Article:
Erik Max Francis && && http://www.alcyone.com/max/
    __ San Jose, CA, USA && 37 20 N 121 53 W && &tSftDotIotE
    / \ Don't ever get discouraged / There's always / A better day
    \__/ TLC
     
    Erik Max Francis, Aug 28, 2003
    #13
  14. > C-c < and C-c >.

    Thanks. :)

    BTW: I've had your website bookmarked since 2001 because a number of the
    things there are useful and cool.
     
    Anthony Roberts, Aug 28, 2003
    #14
  15. > I think the problem is that people learn to reindent chunks of code by
    > the following technique:


    Yup. In emacs, it is robust for C and C decendants. Indent region can do it
    to entire files.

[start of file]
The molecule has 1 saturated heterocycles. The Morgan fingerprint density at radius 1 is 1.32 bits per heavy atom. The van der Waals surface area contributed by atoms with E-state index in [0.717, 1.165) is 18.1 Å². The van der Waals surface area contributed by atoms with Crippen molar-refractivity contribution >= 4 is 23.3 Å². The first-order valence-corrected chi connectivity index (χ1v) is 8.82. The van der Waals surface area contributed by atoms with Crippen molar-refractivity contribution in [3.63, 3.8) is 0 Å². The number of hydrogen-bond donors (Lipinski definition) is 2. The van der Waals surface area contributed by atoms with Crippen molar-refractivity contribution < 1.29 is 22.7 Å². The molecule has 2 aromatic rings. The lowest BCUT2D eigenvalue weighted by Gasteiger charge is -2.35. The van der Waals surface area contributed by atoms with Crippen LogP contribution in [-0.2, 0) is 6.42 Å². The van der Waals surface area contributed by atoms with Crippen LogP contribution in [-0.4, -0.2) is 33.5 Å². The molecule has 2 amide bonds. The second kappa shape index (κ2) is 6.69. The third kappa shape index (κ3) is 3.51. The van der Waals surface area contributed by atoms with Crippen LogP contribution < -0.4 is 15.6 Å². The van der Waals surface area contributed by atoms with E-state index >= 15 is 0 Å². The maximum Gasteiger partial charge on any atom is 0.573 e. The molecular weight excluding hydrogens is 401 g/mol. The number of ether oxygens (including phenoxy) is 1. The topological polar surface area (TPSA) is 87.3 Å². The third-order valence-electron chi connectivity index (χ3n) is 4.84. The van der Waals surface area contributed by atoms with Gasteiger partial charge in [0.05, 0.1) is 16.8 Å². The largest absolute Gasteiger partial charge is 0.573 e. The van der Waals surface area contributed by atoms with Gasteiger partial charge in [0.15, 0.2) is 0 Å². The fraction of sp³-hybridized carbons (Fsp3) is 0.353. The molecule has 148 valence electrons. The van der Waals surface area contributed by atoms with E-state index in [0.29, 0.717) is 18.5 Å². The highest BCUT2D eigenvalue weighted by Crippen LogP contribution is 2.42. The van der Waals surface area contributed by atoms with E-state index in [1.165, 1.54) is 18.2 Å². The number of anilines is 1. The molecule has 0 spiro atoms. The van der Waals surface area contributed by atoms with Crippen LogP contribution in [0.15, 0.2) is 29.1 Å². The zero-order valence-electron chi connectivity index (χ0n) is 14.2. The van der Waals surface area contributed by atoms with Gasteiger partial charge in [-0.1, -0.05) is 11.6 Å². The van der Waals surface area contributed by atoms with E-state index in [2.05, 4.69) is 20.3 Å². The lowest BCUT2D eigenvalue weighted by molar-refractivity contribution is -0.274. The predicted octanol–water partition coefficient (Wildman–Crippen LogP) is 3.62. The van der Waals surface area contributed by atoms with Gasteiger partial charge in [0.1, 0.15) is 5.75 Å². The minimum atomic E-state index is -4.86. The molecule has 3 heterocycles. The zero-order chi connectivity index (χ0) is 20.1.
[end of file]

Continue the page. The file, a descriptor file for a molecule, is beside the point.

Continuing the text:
It's good for structural modifications when you want to change some outer
    loop that ends up changing the indent/nesting level of some inner loop.

    In Java, which is where I really started to lean of that feature heavily, it
    comes with so *many* data structure classes that even though they mostly
    share interfaces, you still come up with a cleaner way later on and go back
    to change it. I'm finding Python is more a matter of "for x in
    <whatever>:"...

    But I still change my mind sometimes. :)
     
    Anthony Roberts, Aug 28, 2003
    #15
  16. > Agreed. If you're going to write code in a particular language, you
    > should fully embrace the language and its style, or move on to something
    > that you feel more comfortable with. These kind of crutches will only
    > serve to bite you later -- they aren't panaceas, and you may forget to